the hippest records around. As a bonus for listeners, King
sometimes would play along with the records on the air,
publicizing his own personal guitar lessons.
Years later, at the dawn of the '90s, King attached his
name and status to a nightclub on Beale Street in Memphis,
largely as a way to buttress the legacy of Memphis blues
that had set him so firmly on the path to stardom and
"Beale Street was down to nothing, and some people wanted
to help bring it back. I travel around the world, and
people think Chicago is the home of the blues. Now Chicago
did a lot to help blues players — they opened their doors
and hearts to Muddy Waters and many like him — but
personally I think Memphis is the home of the blues and
always was," King said. "Most of the original blues players
were born in Mississippi and moved to Memphis and then went
many different ways. I was one of them. And people had
started to forget."
You wanna talk influence? King's regular gigs in the
late '40s on Beale Street convinced Sam Phillips, then an
engineer at another Memphis radio station and at the
opulent Peabody Hotel, to open his first recording studio.
King was one of his first clients in 1950, recording his
first records. Phillips went on to be the most important
producer in the history of rock and soul, starting Sun
Records and launching Johnny Cash, Elvis Presley and Roy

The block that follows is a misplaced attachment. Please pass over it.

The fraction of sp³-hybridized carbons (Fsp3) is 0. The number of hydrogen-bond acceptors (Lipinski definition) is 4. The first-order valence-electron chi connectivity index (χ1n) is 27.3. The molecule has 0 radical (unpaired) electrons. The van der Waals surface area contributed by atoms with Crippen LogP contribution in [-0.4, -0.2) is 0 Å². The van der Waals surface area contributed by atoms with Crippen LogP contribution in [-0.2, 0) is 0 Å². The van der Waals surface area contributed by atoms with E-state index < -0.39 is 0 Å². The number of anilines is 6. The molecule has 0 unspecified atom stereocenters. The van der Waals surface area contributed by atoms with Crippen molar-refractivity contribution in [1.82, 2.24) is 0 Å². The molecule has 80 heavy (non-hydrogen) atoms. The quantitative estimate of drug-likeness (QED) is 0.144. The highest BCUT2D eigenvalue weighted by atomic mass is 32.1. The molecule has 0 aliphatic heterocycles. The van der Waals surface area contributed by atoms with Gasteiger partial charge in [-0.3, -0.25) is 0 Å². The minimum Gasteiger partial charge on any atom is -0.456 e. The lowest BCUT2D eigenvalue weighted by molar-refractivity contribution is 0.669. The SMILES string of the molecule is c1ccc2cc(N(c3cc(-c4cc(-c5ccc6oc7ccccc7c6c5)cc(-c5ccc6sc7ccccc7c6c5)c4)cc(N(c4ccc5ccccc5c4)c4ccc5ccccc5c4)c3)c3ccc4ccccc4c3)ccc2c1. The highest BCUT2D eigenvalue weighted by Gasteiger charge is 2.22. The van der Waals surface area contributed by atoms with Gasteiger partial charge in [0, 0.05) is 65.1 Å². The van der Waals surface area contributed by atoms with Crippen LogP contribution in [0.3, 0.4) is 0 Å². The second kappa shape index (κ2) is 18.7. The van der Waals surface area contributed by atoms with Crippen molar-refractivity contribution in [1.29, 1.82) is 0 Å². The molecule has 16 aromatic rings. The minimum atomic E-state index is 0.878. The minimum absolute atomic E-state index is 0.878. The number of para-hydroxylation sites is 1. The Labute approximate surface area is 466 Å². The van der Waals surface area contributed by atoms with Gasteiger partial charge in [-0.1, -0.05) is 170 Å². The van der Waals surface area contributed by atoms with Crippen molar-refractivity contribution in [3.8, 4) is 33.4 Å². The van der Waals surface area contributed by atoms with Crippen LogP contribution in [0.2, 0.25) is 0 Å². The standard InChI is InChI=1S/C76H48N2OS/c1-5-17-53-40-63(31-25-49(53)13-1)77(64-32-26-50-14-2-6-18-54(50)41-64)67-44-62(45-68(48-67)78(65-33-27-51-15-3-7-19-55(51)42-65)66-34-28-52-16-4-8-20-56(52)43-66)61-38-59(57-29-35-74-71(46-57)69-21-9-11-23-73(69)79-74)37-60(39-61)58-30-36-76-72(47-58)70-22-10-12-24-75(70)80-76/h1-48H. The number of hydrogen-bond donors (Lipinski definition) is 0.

The B.B. King Blues Club is now the cornerstone of the
gentrified Beale Street, and the success of the club has
led to three more openings — in New York City; Universal
City, Calif.; and in the Foxwood Indian casino in
Connecticut — with plans to open a total of 10 across the
"If I live long enough, maybe I'll see all 10. I'm really
proud of them," King said. Then he sighed. "I've been pretty
good through the years. I've lived a pretty good life.
Someday they'll be blues without B.B. King around, and I
doubt you'll miss me that much. But I've done OK."
When: 8 p.m. Thursday
Where: Brady Theater, 105 W. Brady St.
Admission: Sold Out
These online "clips" reproduce a self-selection of my journalism (music etc) during the last 20+ years. It's a lotta stuff, but it only scratches the surface. I do not currently possess the time or resources to digitize the whole body of work. These posts are simply a bunch of pretty great days at the office.